Interesting analysis of the US newspaper industry's cost base by Moody's Investors Service (though most of the rest of the report is unsurprising).
Written by Moody's vice president and senior analyst John Puchalla, the report contends that publishers spend far too much on producing and delivering a printed paper rather than on creating its content and selling it.
Here are the figures behind what Puchalla calls a "structural disconnect": only 14% of cash operating costs, on average, are devoted to content creation, while about 70% of costs are spent on printing, distribution and corporate functions.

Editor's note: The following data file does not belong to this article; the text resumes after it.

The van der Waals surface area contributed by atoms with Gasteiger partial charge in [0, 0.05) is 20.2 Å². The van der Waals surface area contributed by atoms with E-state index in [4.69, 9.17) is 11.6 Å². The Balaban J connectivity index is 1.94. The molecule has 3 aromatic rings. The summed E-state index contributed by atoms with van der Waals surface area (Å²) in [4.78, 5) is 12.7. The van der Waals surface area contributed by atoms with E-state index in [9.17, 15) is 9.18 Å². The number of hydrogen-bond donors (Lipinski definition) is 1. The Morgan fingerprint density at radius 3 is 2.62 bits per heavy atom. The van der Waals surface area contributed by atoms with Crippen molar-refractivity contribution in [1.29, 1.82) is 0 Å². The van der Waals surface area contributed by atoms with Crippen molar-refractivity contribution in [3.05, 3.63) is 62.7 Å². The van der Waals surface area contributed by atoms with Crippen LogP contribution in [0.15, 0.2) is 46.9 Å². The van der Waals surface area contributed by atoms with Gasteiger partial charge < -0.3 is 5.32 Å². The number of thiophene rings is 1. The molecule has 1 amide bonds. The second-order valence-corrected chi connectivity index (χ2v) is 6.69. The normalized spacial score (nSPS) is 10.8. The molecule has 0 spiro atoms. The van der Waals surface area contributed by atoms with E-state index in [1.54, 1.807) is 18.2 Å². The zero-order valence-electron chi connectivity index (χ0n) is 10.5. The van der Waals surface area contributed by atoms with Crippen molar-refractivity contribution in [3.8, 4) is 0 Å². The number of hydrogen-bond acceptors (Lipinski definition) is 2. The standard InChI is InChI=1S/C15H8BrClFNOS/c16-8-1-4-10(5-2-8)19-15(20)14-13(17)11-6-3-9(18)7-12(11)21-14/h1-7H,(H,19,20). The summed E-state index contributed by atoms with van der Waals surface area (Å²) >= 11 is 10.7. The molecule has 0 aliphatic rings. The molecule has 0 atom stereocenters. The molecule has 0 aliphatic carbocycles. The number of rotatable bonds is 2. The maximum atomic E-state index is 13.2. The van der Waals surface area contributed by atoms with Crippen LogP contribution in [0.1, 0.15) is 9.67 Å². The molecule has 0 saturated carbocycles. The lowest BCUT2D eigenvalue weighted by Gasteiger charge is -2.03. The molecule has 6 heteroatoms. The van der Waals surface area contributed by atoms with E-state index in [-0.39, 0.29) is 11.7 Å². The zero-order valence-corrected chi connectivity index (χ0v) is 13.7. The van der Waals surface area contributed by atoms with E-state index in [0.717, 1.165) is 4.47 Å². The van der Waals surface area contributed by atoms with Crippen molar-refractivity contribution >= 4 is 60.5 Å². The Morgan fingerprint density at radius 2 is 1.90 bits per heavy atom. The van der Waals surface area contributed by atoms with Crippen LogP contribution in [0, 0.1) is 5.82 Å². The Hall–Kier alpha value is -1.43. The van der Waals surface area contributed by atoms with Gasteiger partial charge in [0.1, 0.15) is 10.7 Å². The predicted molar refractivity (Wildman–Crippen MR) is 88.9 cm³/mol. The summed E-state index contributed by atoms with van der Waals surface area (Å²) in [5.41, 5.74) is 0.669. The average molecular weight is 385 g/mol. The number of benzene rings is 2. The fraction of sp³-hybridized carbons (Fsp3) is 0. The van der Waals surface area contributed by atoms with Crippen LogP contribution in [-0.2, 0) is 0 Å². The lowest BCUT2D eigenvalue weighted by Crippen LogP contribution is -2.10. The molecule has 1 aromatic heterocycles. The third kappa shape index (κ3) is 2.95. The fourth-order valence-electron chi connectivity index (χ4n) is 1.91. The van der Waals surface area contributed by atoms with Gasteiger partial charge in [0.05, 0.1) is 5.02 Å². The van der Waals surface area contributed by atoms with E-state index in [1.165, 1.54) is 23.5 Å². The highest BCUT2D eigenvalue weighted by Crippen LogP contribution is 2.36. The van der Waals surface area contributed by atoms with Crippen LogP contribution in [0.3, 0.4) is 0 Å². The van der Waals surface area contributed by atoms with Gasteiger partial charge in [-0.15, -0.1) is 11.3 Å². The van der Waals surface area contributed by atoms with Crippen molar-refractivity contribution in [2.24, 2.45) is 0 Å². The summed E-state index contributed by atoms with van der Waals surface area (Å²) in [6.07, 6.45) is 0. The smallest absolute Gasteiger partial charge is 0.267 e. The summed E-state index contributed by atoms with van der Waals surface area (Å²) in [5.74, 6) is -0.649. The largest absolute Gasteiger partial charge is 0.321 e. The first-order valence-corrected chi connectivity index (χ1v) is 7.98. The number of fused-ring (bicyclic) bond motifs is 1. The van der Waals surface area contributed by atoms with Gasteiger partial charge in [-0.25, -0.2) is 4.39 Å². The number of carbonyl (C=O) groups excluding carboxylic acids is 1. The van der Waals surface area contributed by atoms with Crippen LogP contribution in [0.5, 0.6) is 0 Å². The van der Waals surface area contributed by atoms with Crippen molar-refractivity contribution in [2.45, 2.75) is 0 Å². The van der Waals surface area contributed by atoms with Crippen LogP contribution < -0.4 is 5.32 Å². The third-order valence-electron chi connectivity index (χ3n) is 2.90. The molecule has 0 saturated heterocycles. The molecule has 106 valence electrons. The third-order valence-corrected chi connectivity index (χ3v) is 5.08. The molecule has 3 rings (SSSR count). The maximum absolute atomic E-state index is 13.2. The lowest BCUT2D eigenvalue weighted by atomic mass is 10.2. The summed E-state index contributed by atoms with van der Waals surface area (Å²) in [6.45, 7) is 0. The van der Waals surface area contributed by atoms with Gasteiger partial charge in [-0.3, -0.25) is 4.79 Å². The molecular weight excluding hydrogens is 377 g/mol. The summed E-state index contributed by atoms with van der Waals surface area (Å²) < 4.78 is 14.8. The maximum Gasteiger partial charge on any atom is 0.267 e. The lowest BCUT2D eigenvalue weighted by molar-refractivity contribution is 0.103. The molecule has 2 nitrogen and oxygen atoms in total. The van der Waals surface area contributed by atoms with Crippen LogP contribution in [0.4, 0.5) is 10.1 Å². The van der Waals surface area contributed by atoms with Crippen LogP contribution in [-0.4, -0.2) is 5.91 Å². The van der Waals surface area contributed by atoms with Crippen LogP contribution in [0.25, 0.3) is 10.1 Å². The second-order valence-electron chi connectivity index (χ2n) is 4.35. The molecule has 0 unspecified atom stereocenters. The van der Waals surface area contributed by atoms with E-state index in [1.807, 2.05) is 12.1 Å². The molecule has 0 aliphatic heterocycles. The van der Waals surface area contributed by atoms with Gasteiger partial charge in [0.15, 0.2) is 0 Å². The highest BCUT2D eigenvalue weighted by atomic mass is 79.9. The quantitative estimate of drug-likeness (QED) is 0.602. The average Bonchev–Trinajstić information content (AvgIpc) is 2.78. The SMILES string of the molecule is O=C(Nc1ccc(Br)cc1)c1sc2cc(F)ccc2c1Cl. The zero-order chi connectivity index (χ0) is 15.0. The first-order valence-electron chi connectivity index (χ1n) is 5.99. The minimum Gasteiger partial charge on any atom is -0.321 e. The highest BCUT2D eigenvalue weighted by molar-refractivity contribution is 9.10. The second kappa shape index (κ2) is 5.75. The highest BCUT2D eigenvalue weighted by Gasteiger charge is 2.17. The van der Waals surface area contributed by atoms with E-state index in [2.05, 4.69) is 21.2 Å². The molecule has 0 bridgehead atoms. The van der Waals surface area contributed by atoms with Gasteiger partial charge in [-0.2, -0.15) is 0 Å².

The remaining 16% of costs are related to advertising sales, a first-class example of devoting too few resources to the principal revenue driver.
Puchalla sees this as a legacy of the industry's vertical integration and the result, of course, is that the high fixed costs - combined with high debt among many newspaper companies - is squeezing cash flow as revenue declines.